Snowboarding: Defying Gravity
Snowboarding is definitely an interesting sport. It’s a total different ball game from skiing. It was a challenge trying to switch my mentality as I only just learnt skiing the day before. One thing interesting about snowboarding is that the snowboarder can be leaning very much to one side and yet still balance on the board without falling over. It really seemed as though he was defying gravity!
Again after just a couple of practices on the beginner’s slope, we took the ski lift to 3300m to challenge ourselves. As we were going up, the weather started to change. The fog intensified, snow started to fall and the temperature dropped drastically. We were joking that by the time we reached the top of the slope, we would have turned into human popsicles.
When we finally alighted from the ski lift, we were in the midst of a snow blizzard! Visibility was probably less than 5 meters and some skiers even had headlights on (good idea actually)! It was no joke trying to snowboard down the slope in such a crazy weather. Snow kept flying into my face and eyes from all directions and we didn’t have any ski mask on to shield our eyes. I could hardly keep my eyes open and it was scary as hell as there were many pro skiers racing down the slope despite the almost diminished visibility. But luckily, somehow we made it to the bottom of the slope, alive and unscathed.
To me, snowboarding was easier to grasp as compared to skiing. Maybe because I’ve done wake boarding before and the feel was somewhat similar. Although when I first snowboarded down the beginner’s slope, I fell the entire way down. But I guess that’s how you learn, if you don’t fall, the fear of falling will always be there and you’ll be too scared to take the next step.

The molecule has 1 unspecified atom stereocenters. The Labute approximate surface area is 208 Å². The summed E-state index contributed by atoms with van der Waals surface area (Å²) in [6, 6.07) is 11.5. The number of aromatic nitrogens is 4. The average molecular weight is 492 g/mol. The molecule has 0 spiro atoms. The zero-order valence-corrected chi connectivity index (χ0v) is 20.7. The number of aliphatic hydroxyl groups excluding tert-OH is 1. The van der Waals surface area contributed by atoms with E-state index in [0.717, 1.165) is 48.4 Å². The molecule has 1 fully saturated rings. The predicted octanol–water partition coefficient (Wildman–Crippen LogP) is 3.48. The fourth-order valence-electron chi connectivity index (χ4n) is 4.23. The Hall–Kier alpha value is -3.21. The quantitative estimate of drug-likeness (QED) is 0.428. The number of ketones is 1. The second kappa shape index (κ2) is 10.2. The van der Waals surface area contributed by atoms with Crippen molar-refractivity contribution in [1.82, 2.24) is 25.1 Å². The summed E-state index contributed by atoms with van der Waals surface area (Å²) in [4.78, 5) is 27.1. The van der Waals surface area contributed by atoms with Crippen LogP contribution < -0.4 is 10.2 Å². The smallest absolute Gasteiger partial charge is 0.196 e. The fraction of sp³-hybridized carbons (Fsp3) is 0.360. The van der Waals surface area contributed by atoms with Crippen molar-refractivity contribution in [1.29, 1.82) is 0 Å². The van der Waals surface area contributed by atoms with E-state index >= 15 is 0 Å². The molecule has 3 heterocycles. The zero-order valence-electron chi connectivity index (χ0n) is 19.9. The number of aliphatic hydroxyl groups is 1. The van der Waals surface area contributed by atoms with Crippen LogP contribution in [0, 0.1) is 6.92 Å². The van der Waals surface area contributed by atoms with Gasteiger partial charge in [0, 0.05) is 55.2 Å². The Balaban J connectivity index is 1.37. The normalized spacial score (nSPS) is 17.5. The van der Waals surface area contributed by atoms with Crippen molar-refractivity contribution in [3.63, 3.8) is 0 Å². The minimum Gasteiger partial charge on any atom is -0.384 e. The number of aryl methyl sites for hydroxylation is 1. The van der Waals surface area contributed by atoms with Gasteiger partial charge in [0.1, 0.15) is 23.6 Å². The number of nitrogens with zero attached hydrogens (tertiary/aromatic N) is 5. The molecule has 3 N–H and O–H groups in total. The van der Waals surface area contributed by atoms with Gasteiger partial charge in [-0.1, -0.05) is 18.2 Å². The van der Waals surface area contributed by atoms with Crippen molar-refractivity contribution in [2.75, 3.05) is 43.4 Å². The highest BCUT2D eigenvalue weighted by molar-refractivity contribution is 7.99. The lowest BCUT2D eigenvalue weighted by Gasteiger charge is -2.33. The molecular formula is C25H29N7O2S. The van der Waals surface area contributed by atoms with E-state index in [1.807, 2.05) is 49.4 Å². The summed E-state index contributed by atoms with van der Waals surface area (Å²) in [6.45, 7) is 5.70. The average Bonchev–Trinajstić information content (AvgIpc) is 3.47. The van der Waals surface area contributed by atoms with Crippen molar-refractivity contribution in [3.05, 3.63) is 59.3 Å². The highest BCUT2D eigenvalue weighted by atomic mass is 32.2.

Overall, skiing here in Central Asia is really affordable as compared to the other more commercialised places like Japan or Korea! It’s also less crowded and at times you feel like you have the whole slope to yourself, which is good for a beginner!
When to go
Nov to April
Karakol Ski Resort
(One of the staff, Sergei, provided us with excellent service! I had problems finding the correct fit for my ski shoes and he patiently gave me multiple shoes to try and even stepped out of his counter to assist me with wearing and tightening my shoes.)
Ski lift pass: S$13.70 (weekday M/T/W), S$21.70 (T/F/S/S)
Rental of Skis/Snowboard: $9
Taxi to ski resort from city centre: S$11.40 (one way)
Tip: It’s best to arrange a taxi to pick you up from the ski resort when you’re done as rarely there’ll be taxis available at the resort. Most people drive their own vehicle there instead. Or if you dare to take the risk of having to walk your way back down, you can try hitch hiking. We did that on our first day and thankfully after multiple failed attempts, a jeep finally stopped and agreed to give us a lift. They were kind enough to send us all the way back to our hostel!